else if (x == 1)

{

return 1;

}

else

{

return fibonacci(x-1) + fibonacci(x-2);

}

}

**A. **Please enter the preferred value of the variable x?12

144

**B. **Please enter the preferred value of the variable x: 12

120

**C. **Please enter the preferred value of the variable x is?12

120

**D. **Please enter the preferred value of the variable x is:12

144

**Answer: A. **Please enter the preferred value of the variable x?12

144

**2. **What would be the output obtained out of the program mentioned below?

#include<stdio.h>

#include<conio.h>

int fibo(int x) {

if (x == 0)

{ return 0;

}

if (x == 1)

{ return 1;

}

return fibo(x – 1) + fibo(x – 2);

}

int main(void) {

int x;

printf(“The calculated Fibonacci sequence would be\n”);

for (x = 0; x < 10; x++) {

printf(“%d \t “, fibo(x));

} getch();

return 0;

}

**A. **The calculated Fibonacci sequence would be

0 1 1 2 3 7 8 13 23 34

**B. **The calculated Fibonacci sequence would be

0 1 2 2 3 5 8 13 23 34

**C. **The calculated Fibonacci sequence would be

0 1 1 2 3 5 8 13 21 34

**D. **The calculated Fibonacci sequence would be

0 1 2 2 3 5 11 13 21 34

**Answer: C. **The calculated Fibonacci sequence would be

0 1 1 2 3 5 8 13 21 34

## Frequently Asked Questions

### How does recursion work?

The recursion in a C program continues further until and unless it meets some condition to ultimately prevent it. Thus, if we want to prevent recursion in a code, we can use the ifâ€¦else statement or some similar type of approach where one of the branches makes a recursive call while the other one doesnâ€™t.

In the C programming language, we can make recursion happen, i.e. a function can call itself in C. But a programmer must be very careful while defining the exit condition for the function that will undergo recursion. Or else, this recursion may create an infinite loop in the program.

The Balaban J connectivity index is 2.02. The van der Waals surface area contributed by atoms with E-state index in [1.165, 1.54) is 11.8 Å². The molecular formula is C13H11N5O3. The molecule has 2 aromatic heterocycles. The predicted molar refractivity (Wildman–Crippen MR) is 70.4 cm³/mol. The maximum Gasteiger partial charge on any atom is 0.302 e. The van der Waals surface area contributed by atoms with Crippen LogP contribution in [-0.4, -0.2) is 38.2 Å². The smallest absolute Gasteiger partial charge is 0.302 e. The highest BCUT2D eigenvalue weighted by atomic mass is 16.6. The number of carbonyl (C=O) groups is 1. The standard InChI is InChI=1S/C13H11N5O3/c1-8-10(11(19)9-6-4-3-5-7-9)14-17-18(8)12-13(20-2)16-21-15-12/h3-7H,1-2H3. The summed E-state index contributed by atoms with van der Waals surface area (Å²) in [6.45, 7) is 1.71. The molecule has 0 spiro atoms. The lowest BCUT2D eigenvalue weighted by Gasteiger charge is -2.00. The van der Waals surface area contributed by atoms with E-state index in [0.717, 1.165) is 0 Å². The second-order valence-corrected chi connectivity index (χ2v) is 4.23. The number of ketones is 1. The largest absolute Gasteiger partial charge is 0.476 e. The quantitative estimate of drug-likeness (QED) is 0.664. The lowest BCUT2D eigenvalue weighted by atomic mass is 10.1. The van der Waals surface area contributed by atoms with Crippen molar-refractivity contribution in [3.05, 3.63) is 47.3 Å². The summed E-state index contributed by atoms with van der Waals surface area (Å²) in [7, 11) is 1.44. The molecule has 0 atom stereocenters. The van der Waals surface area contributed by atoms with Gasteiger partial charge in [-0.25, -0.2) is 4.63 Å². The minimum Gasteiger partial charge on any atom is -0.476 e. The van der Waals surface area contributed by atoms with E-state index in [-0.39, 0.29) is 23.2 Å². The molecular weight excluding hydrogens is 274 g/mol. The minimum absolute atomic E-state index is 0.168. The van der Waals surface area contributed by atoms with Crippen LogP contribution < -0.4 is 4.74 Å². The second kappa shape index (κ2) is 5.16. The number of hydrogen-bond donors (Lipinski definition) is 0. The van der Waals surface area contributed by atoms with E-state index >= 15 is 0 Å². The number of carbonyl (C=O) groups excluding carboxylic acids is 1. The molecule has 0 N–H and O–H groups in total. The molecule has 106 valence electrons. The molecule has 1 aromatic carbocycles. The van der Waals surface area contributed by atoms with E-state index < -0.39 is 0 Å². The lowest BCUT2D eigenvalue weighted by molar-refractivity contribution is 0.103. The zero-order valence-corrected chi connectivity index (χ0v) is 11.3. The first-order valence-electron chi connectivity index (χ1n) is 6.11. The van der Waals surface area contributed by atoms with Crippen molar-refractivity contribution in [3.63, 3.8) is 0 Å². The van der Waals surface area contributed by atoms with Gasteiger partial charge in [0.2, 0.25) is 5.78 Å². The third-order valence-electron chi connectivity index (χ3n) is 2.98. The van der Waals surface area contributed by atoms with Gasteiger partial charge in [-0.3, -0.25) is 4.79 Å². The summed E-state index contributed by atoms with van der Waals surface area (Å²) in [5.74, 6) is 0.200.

One can solve various mathematical problems using these recursive functions, for instance, generating the Fibonacci series, performing the calculation of the factorial of any number, etc.

### What is a recursive function in C?

The recursive functions perform certain tasks dividing them into various subtasks. Then there is also a termination condition that we need to define in the function. Some specific subtasks satisfy this termination condition. Due to this, the recursion ultimately stops, and we get the final results from the function as a return. All the cases at which the given function wonâ€™t recur in the program are known as the base cases. On the other hand, all the instances in which the function continues calling itself and performs various subtasks are known as the recursive cases. Thus, one can write all the recursive functions using this same format.

### How do the recursive functions get allocated with memory in C?

Every recursive call in a program leads to the creation of a new copy of the method in use in the memory. Thus, once the method returns some data, the copy gets finally removed from the memory. And since the stack stores all declared variables and everything (declared inside a function), each recursive call maintains a separate stack in itself. These stacks get progressively destroyed once all the values return to us from their corresponding functions.

The process of recursion involves much complexity when tracking and resolving the values available in every recursive call. And thus, we have to maintain their individual stacks and also track the values of all the defined variables in these stacks.